An image made available on the jihadist website Welayat Salahuddin on June 11 shows militants of the Islamic State of Iraq and the Levant posing with the trademark jihadist flag after they allegedly seized an Iraqi army checkpoint in the northern Iraqi province of Salahuddin. (AFP/Getty Images)
The military is increasing surveillance flights over Iraq to identify possible targets for air strikes, President Obama said Thursday, while a team of airmen waits outside the country to set up and secure air operations if needed.
President Obama told reporters Thursdaythat the military is increasing its intelligence, surveillance and reconnaissance flights in Iraq to track fighters with the Islamic State in Iraq and the Levant and counter the threat posed by the insurgents.
“Because of our increased intelligence resources, we’re developing more information about potential targets associated with ISIL and going forward, we will be prepared to take targeted and precise military action if and when we determine that the situation on the ground requires it,” Obama said.
The announcement comes as two key senators call for U.S. airstrikes to stop ISIL advances.
“Air power does not win conflicts, air power alone can not,” Sen. John McCain, R-Ariz., said on the Senate floor Wednesday. “Air power can have a significant effect on the morale of your people, on your capability of inflicting some damage, and of changing the enemy’s plans.”
The Air Force has a wide range of aircraft in the region, including B-1B Bombers, F-15E Strike Eagles and RQ-4 Global Hawk reconnaissance drones, in addition to mobility aircraft such as refueling tankers and air lifters. Navy F/A-18 Hornets have already been flying reconnaissance missions over Iraq.
Air Force Secretary Deborah Lee James told reporters Wednesday that the Air Force has a “variety of assets” in the region that could be moved when ordered.
“I’m very confident that if the order comes down ... our Air Force will be ready,” James said.
The Defense Department announced this week that about 100 troops, including airmen, are positioned outside Iraq while more than 160 Army and Marine Corps troops have made their way into the country to fortify defenses at the U.S. Embassy.
Obama said the U.S. is prepared to send up to 300 military advisers to Iraq to help train and support Iraqi security forces, in addition to the 275 who have been sent to help with security in the country.
The troops on standby are equipped for a “wide-range of missions” including airport management and support, Pentagon spokesman Rear Adm. John Kirby said Tuesday. The Air Force’s unit that handles airfield control is the 621st Contingency Response Wing based at Joint Base McGuire-Dix-Lakehurst, New Jersey. The wing is made up of six Contingency Response Groups and about 1,500 airmen who are trained to quickly open airfields and establish air mobility operations.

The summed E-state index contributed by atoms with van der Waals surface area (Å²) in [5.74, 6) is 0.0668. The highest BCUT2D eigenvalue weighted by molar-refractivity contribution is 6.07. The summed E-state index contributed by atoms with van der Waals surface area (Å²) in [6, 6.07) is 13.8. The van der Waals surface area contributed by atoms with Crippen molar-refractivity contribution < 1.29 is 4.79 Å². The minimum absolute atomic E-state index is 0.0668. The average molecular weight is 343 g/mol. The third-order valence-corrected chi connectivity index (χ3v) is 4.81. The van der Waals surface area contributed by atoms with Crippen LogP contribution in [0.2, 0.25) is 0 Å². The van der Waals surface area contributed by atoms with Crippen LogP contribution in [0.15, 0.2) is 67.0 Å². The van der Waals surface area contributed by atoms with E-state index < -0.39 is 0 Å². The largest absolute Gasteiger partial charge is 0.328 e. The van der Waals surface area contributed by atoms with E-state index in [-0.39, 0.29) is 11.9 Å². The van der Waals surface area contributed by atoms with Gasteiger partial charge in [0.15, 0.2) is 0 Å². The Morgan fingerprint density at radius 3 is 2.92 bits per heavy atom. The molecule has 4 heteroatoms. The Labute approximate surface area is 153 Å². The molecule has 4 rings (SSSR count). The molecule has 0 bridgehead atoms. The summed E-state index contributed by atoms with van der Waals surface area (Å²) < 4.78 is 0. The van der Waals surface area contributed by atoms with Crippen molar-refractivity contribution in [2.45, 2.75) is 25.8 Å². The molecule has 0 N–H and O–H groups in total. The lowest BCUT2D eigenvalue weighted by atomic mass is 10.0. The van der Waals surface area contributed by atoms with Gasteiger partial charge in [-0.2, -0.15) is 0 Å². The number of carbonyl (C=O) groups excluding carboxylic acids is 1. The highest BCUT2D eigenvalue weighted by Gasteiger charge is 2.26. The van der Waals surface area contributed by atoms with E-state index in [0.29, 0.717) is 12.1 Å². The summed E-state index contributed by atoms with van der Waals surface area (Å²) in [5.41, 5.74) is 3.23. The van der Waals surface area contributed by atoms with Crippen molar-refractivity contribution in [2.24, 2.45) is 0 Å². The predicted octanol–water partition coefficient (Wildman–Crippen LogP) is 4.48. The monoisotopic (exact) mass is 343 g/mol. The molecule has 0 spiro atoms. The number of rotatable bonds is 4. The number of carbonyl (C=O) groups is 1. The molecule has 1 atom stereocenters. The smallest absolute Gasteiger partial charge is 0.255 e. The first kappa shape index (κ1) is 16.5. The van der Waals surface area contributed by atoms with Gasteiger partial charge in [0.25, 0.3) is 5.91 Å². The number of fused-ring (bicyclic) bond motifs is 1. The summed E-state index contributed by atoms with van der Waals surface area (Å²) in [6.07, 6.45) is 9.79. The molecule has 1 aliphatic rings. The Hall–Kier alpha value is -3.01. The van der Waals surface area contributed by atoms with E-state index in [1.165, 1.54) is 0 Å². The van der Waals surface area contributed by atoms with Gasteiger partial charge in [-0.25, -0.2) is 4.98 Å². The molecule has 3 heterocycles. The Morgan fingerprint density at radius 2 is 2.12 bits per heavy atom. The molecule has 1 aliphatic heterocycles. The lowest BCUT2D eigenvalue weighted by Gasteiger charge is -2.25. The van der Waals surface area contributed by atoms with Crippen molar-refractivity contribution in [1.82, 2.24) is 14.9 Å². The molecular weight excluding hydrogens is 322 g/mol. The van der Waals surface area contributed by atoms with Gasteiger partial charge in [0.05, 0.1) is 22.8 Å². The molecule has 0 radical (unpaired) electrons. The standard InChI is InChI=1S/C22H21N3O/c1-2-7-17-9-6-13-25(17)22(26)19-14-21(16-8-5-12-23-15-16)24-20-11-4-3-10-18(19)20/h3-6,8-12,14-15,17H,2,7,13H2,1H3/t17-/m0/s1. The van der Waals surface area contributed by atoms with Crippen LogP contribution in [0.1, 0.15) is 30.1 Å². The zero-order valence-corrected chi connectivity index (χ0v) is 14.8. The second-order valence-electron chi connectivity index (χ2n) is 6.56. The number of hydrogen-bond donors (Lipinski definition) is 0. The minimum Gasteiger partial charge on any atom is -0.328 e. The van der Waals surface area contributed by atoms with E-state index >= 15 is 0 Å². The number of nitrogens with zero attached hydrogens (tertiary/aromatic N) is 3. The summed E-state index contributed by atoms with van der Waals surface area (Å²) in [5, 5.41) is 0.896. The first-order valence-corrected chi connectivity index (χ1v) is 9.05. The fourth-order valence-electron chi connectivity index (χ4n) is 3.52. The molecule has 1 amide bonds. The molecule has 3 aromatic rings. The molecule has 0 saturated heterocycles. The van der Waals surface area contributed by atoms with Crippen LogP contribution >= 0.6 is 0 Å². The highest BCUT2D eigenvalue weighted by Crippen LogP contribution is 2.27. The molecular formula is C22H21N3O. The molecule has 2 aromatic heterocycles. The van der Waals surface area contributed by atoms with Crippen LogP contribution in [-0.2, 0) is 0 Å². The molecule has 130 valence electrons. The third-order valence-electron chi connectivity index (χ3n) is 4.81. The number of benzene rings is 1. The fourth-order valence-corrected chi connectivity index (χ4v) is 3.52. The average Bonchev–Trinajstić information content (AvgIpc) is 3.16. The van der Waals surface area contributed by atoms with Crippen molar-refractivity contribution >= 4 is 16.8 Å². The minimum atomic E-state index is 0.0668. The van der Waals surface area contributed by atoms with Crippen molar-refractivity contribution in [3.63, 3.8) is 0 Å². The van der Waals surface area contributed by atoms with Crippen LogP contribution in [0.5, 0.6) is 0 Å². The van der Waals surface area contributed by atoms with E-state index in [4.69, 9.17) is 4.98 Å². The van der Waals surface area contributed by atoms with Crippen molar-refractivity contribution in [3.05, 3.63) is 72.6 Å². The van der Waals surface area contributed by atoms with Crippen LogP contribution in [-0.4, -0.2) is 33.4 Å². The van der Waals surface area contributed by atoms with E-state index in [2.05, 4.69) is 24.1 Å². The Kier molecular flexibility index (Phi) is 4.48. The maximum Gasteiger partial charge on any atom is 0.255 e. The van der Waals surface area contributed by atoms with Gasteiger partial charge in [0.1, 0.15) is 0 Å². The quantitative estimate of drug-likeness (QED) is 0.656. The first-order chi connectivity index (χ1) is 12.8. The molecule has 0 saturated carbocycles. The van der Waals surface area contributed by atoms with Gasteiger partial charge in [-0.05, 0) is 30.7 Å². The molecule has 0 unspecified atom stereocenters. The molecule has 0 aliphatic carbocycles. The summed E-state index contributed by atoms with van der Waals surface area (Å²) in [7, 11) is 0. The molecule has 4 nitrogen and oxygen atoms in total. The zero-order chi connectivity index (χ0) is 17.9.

Public affairs officials with the wing and Air Mobility Command referred questions on the status of the contingency response groups to the Defense Department.
Airmen in the wing, which also includes a unit at Travis Air Force Base, California, have been busy in Africa this year. In January, airmen with the 571st Contingency Response Group deployed to Rwanda to assist African Union troops in their battle against insurgents in the Central African Republic.
Other airmen already in the region are security forces airmen with the Air Force’s 824th Base Defense Group, which deployed to Jordan for exercise Eager Lion and has remained since the operation ended earlier this month. The mission of the unit, whose home base is Moody Air Force Base, Georgia, is to keep airfields secure for air operations.
In addition to the troops on the ground and standing by, the U.S. has moved several warships into the Persian Gulf to provide other options to protect U.S. interests.
On Monday, Defense Secretary Chuck Hagel ordered the amphibious transport dock Mesa Verde, part of the Bataan Amphibious Ready Group, to enter the Persian Gulf. It joins the carrier George H. W. Bush, which Hagel ordered to enter the Gulf on Saturday.
The carrier brings F/A-18 Super Hornets that could provide air strike capability over Iraq. The Mesa Verde carries more Marines, all members of the 22nd Marine Expeditionary Unit, along with MV-22 Osprey transport aircraft that will be in standby in case the State Department needs support to evacuate the embassy in Baghdad.
Also entering the Persian Gulf Saturday was the guided-missile cruiser Philippine Sea and the guided-missile destroyer Truxtun. The ships carry Tomahawk missiles that could reach inland Iraq.
Insurgents with ISIL have been advancing on Baghdad and appear to be about 40 miles away from the capital. Kirby told reporters that Iraqi defense forces appear to be “stiffening” their defenses in and around Baghdad.
As ISIL forces have taken cities in Iraq, they have seized American-made military gear, including Humvees. The Defense Department doesn’t have a “perfect inventory” of what has been taken, Kirby said, reiterating that it is Iraqi equipment, not American property, that has been taken. He could not confirm reports that ISIL fighters have U.S.-made Stinger anti-aircraft missiles.
“We’re watching the events unfold,” Kirby said. “We’re watching as closely as we can.”
Staff writers Gina Harkins and Andrew Tilghman contributed.